I’m not sure I go along fully with the premise of David Brooks’ most recent column (“Dogs, Cats and Leadership,” March 11), but I was very impressed by the anecdote with which it began:
When he was in the middle of his Syrian peace deal negotiations, Secretary of State John Kerry would go to President Obama with a request: Could the U.S. quietly send a few cruise missiles to hit Assad regime targets, just to send a message and maybe move the Syrian president toward a deal.
“Kerry’s looking like a chump with the Russians, because he has no leverage,” a senior administration official told Jeffrey Goldberg of The Atlantic.
Obama continually said no, and eventually grew impatient. Goldberg asked Kerry if he thought he has more of a bias toward action than Obama. “I do probably,” Kerry responded. “I’d say that I think we’ve had a very symbiotic, synergistic, whatever you call it, relationship which works very effectively. Because I’ll come in with a bias toward ‘Let’s try to do this, let’s try to do that, let’s get this done.’”…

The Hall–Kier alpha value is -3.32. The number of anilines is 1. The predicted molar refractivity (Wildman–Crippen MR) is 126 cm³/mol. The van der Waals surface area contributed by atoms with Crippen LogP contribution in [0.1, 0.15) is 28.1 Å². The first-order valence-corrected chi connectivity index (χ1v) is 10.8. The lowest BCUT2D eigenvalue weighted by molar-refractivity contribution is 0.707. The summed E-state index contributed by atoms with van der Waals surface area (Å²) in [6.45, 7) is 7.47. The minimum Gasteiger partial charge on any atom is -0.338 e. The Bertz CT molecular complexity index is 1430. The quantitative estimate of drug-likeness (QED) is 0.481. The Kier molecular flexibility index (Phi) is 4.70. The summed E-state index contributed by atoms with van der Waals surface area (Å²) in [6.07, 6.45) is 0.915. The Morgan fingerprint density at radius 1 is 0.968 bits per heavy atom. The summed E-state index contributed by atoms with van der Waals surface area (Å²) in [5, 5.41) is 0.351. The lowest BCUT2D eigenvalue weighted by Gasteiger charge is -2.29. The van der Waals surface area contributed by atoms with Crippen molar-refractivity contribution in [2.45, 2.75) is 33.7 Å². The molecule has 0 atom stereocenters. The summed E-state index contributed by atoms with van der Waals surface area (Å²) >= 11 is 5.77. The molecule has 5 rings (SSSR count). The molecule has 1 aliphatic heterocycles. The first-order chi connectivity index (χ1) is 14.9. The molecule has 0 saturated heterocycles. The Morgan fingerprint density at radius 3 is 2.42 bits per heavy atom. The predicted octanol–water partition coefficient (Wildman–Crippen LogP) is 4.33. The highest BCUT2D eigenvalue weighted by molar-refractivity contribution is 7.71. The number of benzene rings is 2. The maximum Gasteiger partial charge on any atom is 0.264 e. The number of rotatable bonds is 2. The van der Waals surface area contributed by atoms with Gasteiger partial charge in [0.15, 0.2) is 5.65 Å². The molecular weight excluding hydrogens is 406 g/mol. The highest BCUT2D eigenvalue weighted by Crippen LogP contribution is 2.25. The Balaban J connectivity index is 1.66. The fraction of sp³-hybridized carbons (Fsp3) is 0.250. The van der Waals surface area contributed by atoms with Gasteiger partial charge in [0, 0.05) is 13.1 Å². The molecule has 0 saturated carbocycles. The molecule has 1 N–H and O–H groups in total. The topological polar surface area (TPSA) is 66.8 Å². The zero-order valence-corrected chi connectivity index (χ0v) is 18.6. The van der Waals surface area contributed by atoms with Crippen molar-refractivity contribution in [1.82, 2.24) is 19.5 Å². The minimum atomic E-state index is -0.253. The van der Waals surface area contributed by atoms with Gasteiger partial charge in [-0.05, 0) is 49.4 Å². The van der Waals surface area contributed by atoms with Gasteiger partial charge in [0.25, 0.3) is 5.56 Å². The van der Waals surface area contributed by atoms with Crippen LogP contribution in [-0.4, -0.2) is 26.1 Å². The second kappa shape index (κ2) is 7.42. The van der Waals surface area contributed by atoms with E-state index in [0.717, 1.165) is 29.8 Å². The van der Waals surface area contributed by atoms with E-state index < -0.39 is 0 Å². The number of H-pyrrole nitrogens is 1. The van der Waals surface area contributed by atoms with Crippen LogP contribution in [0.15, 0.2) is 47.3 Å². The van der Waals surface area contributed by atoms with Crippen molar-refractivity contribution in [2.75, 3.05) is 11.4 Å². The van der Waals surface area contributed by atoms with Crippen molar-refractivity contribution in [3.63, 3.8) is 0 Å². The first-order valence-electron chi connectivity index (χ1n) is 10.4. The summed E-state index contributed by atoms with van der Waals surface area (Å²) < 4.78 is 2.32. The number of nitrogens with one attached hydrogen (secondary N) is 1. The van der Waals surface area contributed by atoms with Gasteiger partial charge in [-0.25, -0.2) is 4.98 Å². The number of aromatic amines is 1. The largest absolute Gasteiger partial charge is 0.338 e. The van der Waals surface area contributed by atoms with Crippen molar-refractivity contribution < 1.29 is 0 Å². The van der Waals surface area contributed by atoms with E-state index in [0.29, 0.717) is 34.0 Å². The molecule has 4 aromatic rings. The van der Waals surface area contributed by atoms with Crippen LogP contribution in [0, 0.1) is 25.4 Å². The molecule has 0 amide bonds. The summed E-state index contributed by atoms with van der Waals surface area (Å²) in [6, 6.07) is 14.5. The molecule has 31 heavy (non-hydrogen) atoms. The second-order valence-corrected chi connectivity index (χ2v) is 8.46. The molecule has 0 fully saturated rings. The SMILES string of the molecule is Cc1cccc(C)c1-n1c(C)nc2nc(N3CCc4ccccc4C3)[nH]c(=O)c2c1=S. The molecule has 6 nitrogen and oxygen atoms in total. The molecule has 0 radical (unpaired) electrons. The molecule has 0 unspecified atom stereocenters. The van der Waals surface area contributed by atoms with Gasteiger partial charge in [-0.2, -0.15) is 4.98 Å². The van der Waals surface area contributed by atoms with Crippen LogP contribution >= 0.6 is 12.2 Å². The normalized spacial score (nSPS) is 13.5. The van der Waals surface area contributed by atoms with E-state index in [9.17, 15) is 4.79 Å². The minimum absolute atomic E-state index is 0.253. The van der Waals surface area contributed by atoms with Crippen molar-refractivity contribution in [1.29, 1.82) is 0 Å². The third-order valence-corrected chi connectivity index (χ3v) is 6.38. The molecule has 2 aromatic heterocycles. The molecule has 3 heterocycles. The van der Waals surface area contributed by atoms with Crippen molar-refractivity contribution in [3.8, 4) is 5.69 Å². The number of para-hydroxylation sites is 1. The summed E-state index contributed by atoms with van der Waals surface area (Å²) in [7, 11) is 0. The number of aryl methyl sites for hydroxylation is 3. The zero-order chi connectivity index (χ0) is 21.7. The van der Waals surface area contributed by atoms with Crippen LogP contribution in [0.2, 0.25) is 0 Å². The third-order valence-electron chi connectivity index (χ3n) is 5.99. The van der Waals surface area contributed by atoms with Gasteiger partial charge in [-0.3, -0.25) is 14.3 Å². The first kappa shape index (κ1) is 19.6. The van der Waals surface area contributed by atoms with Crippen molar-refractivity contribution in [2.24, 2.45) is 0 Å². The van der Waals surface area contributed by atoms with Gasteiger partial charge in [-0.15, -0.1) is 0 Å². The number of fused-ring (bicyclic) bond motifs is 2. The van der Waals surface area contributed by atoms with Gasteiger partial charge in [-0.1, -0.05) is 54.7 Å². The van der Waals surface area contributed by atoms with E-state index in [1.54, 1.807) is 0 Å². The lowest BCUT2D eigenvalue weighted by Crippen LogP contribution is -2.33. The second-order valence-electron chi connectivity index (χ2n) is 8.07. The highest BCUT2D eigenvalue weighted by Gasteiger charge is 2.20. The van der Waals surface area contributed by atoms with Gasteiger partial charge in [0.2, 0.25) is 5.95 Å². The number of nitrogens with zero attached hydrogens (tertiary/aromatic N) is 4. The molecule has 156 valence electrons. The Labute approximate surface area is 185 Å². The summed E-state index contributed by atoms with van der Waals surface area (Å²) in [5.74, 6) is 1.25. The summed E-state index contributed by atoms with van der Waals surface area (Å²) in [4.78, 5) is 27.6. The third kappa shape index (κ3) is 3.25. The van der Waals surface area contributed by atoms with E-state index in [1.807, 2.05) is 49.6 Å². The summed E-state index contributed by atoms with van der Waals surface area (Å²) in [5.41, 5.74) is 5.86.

Wow. I mean, I knew President Obama was the most reluctant to act militarily within his administration — as Brooks notes later, “His senior advisers were shocked when he announced” that he would not back up his “red line” in Syria.
But to be so markedly dovish in comparison to John Kerry, whose personal legend is so wrapped up in his antiwar activism?
That’s fascinating. Particularly when you consider the president’s willingness to use drones far more than his predecessor, and to send the SEALs in to get bin Laden (the riskiest of the options, which included simply bombing the compound).
Perhaps this POTUS is a bit of a cat — the deadliest of pets, yet inscrutable…